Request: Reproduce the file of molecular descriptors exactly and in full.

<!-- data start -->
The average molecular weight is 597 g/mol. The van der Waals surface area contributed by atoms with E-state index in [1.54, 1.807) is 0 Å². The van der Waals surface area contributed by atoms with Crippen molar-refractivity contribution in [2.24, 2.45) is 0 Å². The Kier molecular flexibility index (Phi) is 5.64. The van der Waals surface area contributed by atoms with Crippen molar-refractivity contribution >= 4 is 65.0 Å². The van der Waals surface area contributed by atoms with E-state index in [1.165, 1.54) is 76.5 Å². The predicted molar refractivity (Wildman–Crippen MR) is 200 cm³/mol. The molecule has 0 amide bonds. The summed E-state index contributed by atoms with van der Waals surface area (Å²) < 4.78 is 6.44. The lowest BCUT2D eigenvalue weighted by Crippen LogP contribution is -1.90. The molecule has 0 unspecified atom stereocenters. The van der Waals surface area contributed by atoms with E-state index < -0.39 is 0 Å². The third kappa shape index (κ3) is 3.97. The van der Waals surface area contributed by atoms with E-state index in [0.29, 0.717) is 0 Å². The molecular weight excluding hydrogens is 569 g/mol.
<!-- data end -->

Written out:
The average molecular weight is 597 g/mol. The van der Waals surface area contributed by atoms with E-state index in [1.54, 1.807) is 0 Å². The van der Waals surface area contributed by atoms with Crippen molar-refractivity contribution in [2.24, 2.45) is 0 Å². The Kier molecular flexibility index (Phi) is 5.64. The van der Waals surface area contributed by atoms with Crippen molar-refractivity contribution >= 4 is 65.0 Å². The van der Waals surface area contributed by atoms with E-state index in [1.165, 1.54) is 76.5 Å². The predicted molar refractivity (Wildman–Crippen MR) is 200 cm³/mol. The molecule has 0 amide bonds. The summed E-state index contributed by atoms with van der Waals surface area (Å²) < 4.78 is 6.44. The lowest BCUT2D eigenvalue weighted by Crippen LogP contribution is -1.90. The molecule has 0 unspecified atom stereocenters. The van der Waals surface area contributed by atoms with E-state index < -0.39 is 0 Å². The third kappa shape index (κ3) is 3.97. The van der Waals surface area contributed by atoms with E-state index in [0.29, 0.717) is 0 Å². The molecular weight excluding hydrogens is 569 g/mol.